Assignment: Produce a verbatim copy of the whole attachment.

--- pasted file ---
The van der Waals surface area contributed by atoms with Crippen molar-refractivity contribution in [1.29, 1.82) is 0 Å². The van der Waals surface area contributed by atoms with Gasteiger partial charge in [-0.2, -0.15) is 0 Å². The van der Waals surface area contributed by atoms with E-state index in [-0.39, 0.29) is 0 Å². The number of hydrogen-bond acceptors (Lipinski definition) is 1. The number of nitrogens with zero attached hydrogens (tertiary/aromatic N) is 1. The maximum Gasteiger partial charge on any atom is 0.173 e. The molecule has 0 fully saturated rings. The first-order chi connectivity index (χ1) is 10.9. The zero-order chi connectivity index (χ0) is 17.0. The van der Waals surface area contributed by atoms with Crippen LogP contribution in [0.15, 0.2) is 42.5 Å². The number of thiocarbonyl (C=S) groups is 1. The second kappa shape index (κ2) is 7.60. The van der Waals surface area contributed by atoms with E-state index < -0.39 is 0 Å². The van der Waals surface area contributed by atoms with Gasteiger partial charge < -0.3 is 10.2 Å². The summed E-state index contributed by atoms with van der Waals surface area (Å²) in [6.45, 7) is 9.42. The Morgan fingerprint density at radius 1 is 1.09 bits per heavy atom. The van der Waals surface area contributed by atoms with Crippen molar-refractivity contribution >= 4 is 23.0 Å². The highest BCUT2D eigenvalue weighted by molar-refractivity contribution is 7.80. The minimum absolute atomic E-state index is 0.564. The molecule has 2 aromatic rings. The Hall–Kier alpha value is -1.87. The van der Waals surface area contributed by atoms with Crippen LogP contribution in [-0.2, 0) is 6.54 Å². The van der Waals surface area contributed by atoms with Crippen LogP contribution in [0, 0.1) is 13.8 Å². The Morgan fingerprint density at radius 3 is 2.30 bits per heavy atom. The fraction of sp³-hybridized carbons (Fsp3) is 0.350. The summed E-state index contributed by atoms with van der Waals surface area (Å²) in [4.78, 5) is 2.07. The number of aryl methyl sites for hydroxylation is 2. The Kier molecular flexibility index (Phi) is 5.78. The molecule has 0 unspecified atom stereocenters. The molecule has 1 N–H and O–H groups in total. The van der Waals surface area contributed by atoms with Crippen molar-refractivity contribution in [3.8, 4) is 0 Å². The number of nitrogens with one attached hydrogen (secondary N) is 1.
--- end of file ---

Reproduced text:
The van der Waals surface area contributed by atoms with Crippen molar-refractivity contribution in [1.29, 1.82) is 0 Å². The van der Waals surface area contributed by atoms with Gasteiger partial charge in [-0.2, -0.15) is 0 Å². The van der Waals surface area contributed by atoms with E-state index in [-0.39, 0.29) is 0 Å². The number of hydrogen-bond acceptors (Lipinski definition) is 1. The number of nitrogens with zero attached hydrogens (tertiary/aromatic N) is 1. The maximum Gasteiger partial charge on any atom is 0.173 e. The molecule has 0 fully saturated rings. The first-order chi connectivity index (χ1) is 10.9. The zero-order chi connectivity index (χ0) is 17.0. The van der Waals surface area contributed by atoms with Crippen LogP contribution in [0.15, 0.2) is 42.5 Å². The number of thiocarbonyl (C=S) groups is 1. The second kappa shape index (κ2) is 7.60. The van der Waals surface area contributed by atoms with E-state index < -0.39 is 0 Å². The van der Waals surface area contributed by atoms with Gasteiger partial charge < -0.3 is 10.2 Å². The summed E-state index contributed by atoms with van der Waals surface area (Å²) in [6.45, 7) is 9.42. The Morgan fingerprint density at radius 1 is 1.09 bits per heavy atom. The van der Waals surface area contributed by atoms with Crippen molar-refractivity contribution >= 4 is 23.0 Å². The highest BCUT2D eigenvalue weighted by molar-refractivity contribution is 7.80. The minimum absolute atomic E-state index is 0.564. The molecule has 2 aromatic rings. The Hall–Kier alpha value is -1.87. The van der Waals surface area contributed by atoms with Crippen LogP contribution in [-0.2, 0) is 6.54 Å². The van der Waals surface area contributed by atoms with Crippen LogP contribution in [0, 0.1) is 13.8 Å². The Morgan fingerprint density at radius 3 is 2.30 bits per heavy atom. The fraction of sp³-hybridized carbons (Fsp3) is 0.350. The summed E-state index contributed by atoms with van der Waals surface area (Å²) in [4.78, 5) is 2.07. The number of aryl methyl sites for hydroxylation is 2. The Kier molecular flexibility index (Phi) is 5.78. The molecule has 0 unspecified atom stereocenters. The molecule has 1 N–H and O–H groups in total. The van der Waals surface area contributed by atoms with Crippen molar-refractivity contribution in [3.8, 4) is 0 Å². The number of nitrogens with one attached hydrogen (secondary N) is 1.